Stress and neck pain more common in women than men
“There is an ongoing debate amongst researchers as to why muscle and joint pain, such as neck pain, are so common, and why this seems to be more prevalent among women than men,” says Anna Grimby-Ekman, postdoctoral student and statistician at the Sahlgrenska Academy’s Department of Public Health and Community Medicine.
“We know that physical work with heavy lifting or assembly work that involves a lot of arm-raising above shoulder height can lead to neck pain. By looking at a group whose work is less physically demanding, we can more readily identify other factors that could be implicated and perhaps explain the generally high incidence of neck pain.”
A questionnaire distributed to university students in Sweden – 627 women and 573 men – showed that neck pain is more common in women than men, and that more women than men developed neck pain during the four years of the study. These results were something of a surprise as the researchers had expected that roughly the same number of women as men would develop neck pain in a young group like this, where the majority had yet to start a family and studying meant that the women and men shared a similar working environment.
Questionnaires were distributed to a second group, this time 870 women and 834 men who constituted a representative selection of computer users from the Swedish workforce. Women reported more neck and upper back pain across the range of occupations covered. It was evident in both the computer users and the students that neck pain is affected by psychosocial factors, including the demands of work/studying.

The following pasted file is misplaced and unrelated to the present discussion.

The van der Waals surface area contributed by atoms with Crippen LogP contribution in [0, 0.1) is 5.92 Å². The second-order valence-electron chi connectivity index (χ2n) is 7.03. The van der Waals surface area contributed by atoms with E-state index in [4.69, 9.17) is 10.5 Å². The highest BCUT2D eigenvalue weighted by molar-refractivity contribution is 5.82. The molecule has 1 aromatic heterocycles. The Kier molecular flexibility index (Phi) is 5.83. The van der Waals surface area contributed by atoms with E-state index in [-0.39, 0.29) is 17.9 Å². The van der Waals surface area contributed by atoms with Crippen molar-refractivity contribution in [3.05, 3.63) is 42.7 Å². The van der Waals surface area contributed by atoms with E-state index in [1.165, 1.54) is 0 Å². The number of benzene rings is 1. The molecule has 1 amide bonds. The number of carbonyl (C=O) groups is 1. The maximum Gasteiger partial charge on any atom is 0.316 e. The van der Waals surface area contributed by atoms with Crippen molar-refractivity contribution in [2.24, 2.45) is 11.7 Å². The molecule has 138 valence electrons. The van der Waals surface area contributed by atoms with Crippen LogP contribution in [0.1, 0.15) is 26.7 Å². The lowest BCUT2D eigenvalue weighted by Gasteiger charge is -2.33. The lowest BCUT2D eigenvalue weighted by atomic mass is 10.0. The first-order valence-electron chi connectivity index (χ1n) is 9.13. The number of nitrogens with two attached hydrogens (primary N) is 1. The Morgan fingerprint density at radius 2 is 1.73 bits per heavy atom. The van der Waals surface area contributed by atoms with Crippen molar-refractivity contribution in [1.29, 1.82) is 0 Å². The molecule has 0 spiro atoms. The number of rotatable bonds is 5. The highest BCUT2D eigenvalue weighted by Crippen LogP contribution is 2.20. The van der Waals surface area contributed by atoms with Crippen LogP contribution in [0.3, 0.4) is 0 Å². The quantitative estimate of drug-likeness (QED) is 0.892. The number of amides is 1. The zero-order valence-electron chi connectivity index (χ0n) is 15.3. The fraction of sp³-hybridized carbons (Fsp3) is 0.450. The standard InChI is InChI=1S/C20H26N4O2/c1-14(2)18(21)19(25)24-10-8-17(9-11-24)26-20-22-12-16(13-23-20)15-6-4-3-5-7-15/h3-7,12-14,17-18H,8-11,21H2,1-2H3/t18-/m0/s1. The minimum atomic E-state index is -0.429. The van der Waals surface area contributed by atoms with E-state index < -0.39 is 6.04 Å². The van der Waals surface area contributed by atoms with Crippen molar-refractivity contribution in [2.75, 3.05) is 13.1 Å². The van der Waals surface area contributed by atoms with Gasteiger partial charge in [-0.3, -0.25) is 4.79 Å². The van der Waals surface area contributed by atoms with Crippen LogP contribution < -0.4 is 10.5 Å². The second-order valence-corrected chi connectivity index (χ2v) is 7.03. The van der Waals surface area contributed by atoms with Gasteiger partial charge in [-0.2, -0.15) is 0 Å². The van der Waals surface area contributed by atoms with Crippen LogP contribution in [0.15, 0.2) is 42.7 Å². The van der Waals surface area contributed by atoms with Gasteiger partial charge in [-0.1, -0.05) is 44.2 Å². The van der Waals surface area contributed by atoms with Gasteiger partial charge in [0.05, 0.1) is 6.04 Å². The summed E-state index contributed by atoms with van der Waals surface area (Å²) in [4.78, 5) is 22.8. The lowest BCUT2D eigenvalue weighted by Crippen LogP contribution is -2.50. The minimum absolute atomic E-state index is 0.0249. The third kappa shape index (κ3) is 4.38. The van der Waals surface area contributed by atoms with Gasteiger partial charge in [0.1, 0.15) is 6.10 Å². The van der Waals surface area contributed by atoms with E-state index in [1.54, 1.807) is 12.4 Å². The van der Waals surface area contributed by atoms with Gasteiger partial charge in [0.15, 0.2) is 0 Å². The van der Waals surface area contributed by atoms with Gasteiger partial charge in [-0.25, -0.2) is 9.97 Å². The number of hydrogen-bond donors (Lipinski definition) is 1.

“Perceived stress was more common among the women students than the men, and appeared to play more of a role in the development of neck pain in young women than in men,” says Anna Grimby-Ekman.
Although the results would suggest that more female university students develop neck pain as a result of the factors examined, the studies also indicate that when it comes to young men there may be other factors behind the huge variations in the incidence of neck pain over time.
The thesis has been successfully defended.
For more information, please contact:
Anna Grimby-Ekman, Statistician, PhD. Student. Occupational and Environmental Medicine Sahlgrenska Academy and University Hospital
Tel.: +46 (0)31 786 31 23
Fax: +46 (0)31 40 97 28
All latest news from the category: Studies and Analyses
innovations-report maintains a wealth of in-depth studies and analyses from a variety of subject areas including business and finance, medicine and pharmacology, ecology and the environment, energy, communications and media, transportation, work, family and leisure.
Sound plus electrical body stimulation has potential to treat chronic pain
New technique could relieve pain for individuals with various chronic and neurological conditions. A University of Minnesota Twin Cities-led team has found that electrical stimulation of the body combined with…
Bioengineered cornea can restore sight to the blind and visually impaired
Bioengineered corneal tissue for minimally invasive vision restoration in advanced keratoconus in two clinical cohorts. Researchers and entrepreneurs have developed an implant made of collagen protein from pig’s skin, which…